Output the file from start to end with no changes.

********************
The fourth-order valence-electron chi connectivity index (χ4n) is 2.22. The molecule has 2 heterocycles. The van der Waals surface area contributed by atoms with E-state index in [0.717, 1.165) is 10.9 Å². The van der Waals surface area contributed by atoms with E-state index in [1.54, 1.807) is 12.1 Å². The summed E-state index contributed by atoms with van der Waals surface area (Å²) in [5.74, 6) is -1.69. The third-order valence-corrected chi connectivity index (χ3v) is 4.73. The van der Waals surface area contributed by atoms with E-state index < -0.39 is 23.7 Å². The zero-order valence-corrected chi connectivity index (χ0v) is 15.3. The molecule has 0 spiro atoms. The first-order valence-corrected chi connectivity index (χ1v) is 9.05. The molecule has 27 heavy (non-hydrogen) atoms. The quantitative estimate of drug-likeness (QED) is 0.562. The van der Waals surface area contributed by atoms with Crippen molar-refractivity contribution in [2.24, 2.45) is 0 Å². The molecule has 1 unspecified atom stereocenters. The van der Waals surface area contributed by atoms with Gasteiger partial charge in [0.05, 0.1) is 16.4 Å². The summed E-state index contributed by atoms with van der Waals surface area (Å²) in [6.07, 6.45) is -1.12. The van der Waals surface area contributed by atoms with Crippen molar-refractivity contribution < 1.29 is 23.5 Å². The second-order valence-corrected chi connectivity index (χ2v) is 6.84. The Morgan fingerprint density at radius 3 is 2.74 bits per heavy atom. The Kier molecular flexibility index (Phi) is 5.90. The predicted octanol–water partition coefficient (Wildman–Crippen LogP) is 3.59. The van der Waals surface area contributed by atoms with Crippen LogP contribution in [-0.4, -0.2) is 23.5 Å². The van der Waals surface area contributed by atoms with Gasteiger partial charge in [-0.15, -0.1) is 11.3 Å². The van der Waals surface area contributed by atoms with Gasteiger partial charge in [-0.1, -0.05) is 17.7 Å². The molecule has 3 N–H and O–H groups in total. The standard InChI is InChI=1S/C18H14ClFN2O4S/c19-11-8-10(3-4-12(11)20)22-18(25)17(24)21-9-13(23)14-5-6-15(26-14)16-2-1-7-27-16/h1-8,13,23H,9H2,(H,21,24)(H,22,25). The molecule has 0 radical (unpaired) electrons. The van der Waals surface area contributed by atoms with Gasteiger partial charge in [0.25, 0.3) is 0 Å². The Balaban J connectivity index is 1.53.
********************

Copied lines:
The fourth-order valence-electron chi connectivity index (χ4n) is 2.22. The molecule has 2 heterocycles. The van der Waals surface area contributed by atoms with E-state index in [0.717, 1.165) is 10.9 Å². The van der Waals surface area contributed by atoms with E-state index in [1.54, 1.807) is 12.1 Å². The summed E-state index contributed by atoms with van der Waals surface area (Å²) in [5.74, 6) is -1.69. The third-order valence-corrected chi connectivity index (χ3v) is 4.73. The van der Waals surface area contributed by atoms with E-state index < -0.39 is 23.7 Å². The zero-order valence-corrected chi connectivity index (χ0v) is 15.3. The molecule has 0 spiro atoms. The first-order valence-corrected chi connectivity index (χ1v) is 9.05. The molecule has 27 heavy (non-hydrogen) atoms. The quantitative estimate of drug-likeness (QED) is 0.562. The van der Waals surface area contributed by atoms with Crippen molar-refractivity contribution in [2.24, 2.45) is 0 Å². The molecule has 1 unspecified atom stereocenters. The van der Waals surface area contributed by atoms with Gasteiger partial charge in [0.05, 0.1) is 16.4 Å². The summed E-state index contributed by atoms with van der Waals surface area (Å²) in [6.07, 6.45) is -1.12. The van der Waals surface area contributed by atoms with Crippen molar-refractivity contribution < 1.29 is 23.5 Å². The second-order valence-corrected chi connectivity index (χ2v) is 6.84. The Morgan fingerprint density at radius 3 is 2.74 bits per heavy atom. The Kier molecular flexibility index (Phi) is 5.90. The predicted octanol–water partition coefficient (Wildman–Crippen LogP) is 3.59. The van der Waals surface area contributed by atoms with Crippen LogP contribution in [-0.4, -0.2) is 23.5 Å². The van der Waals surface area contributed by atoms with Gasteiger partial charge in [-0.15, -0.1) is 11.3 Å². The van der Waals surface area contributed by atoms with Gasteiger partial charge in [-0.1, -0.05) is 17.7 Å². The molecule has 3 N–H and O–H groups in total. The standard InChI is InChI=1S/C18H14ClFN2O4S/c19-11-8-10(3-4-12(11)20)22-18(25)17(24)21-9-13(23)14-5-6-15(26-14)16-2-1-7-27-16/h1-8,13,23H,9H2,(H,21,24)(H,22,25). The molecule has 0 radical (unpaired) electrons. The van der Waals surface area contributed by atoms with Gasteiger partial charge in [0.25, 0.3) is 0 Å². The Balaban J connectivity index is 1.53.